Buying an electric car can be expensive. According to Scotia Bank, the cost of a new electric vehicle in Canada ranges between $32,000 and $160,000, depending on what type and brand you choose. While Tesla easily comes to mind when you think electric vehicles, there are other brands like Toyota, Hyundai, BMW, KIA, Nissan, etc. Like for other vehicles, there are also financing options for electric vehicles.
Because some electric cars might be costly to replace or repair, premiums for electric vehicles might be higher than that for fuel vehicles. Some insurers however offer discounts for a brand-new electric car. The premiums could vary by insurer. It might be a good idea to get a quote from your insurance company before buying an electric vehicle.
The maintenance cost of an electric vehicle is less expensive than that of a fuel vehicle. According to Consumer Reports, EV owners could save between $2,500 and $3,600 in operating and maintenance costs for every 15,000 miles they drive. The report also found that EV owners are spending 60% less to power their vehicle with electricity instead of gasoline.
To encourage zero emission in Canada, there are federal, provincial and private incentives for purchasing a zero-emission vehicle (ZEV). Electric vehicles are considered as zero-emission vehicles. Federally, some electric vehicles are eligible for up to $5,000 in rebates. Only new ZEVs are eligible for the federal incentive. This incentive is usually applied at the point-of-sale by the dealership.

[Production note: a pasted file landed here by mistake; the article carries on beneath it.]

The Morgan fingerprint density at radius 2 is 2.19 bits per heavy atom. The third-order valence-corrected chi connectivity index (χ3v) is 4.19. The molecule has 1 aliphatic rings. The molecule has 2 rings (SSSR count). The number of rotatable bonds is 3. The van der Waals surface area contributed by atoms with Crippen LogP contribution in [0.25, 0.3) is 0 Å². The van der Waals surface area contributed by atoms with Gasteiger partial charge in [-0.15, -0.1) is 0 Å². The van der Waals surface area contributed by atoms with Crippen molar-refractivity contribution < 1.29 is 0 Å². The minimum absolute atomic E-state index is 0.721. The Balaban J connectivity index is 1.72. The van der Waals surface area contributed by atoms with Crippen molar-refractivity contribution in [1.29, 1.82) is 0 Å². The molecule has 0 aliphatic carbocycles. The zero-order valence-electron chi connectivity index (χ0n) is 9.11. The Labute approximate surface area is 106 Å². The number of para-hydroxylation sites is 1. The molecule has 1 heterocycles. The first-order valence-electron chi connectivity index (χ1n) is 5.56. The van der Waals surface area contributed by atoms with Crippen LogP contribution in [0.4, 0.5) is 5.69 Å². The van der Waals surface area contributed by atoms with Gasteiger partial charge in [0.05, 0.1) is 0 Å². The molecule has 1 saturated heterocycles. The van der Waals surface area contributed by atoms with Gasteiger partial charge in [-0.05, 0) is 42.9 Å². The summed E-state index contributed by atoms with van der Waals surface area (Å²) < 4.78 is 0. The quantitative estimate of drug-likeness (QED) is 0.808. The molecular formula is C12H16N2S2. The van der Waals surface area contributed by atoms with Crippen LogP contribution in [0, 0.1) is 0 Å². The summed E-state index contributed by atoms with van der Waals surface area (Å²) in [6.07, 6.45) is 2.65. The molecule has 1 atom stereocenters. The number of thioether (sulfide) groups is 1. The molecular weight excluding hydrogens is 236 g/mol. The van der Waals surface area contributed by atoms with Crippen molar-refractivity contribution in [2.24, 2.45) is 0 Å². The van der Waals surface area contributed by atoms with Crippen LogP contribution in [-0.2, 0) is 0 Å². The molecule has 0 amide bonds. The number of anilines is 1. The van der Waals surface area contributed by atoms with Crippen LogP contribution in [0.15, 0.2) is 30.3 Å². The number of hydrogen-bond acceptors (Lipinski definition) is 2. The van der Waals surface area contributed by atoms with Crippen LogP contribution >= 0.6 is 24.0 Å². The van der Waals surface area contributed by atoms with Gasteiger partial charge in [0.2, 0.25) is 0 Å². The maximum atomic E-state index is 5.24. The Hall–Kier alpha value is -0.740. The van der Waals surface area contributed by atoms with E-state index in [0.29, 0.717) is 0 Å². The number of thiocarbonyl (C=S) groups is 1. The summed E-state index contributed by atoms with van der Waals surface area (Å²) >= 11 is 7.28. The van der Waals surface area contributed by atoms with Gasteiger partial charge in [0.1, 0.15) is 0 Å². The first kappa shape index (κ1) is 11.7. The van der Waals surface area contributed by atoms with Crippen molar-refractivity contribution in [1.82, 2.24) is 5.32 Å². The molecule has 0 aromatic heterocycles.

In Quebec, in addition to federal incentives, Quebecers may be eligible for rebates of up to $8,000 on EVs that cost less than $60,000.
British Columbia’s Go Electric program allows BC residents to get rebates between $500 to $4000 based on household income.
You can do some self-research to see what incentives might be available for your EV purchase.
With many drivers looking to make a switch from battery powered vehicles to electric vehicles, there has been a shortage in the availability of these vehicles. There are backorders ranging anywhere between one to four years. In an interview, Ikechukwu Eze, an Uber driver, said he has been trying to buy an electric vehicle and after reaching out to a number of dealerships, the earliest time he can buy a brand-new electric vehicle is in six months.
As a resident of Canada, you should consider the winter weather when thinking of buying an electric car. According to the Canadian Automobile Association (CAA), it’s possible to drive electric vehicles in the winter but drivers should make sure they have double the range that the trip would normally take in non-winter weathers. For example, if you generally drive 40 kilometers a day, you’ll be fine with 100 kilometers total range for the same trip in the winter. You should also get an electric vehicle model that has thermal management to protect your battery from dying faster in cold temperatures. This can help reduce the distance you can drive before needing to charge.
After looking into these different factors and comparing them to your current needs and budget, you can also speak to me to see how buying an electric vehicle fits into your overall financial plan.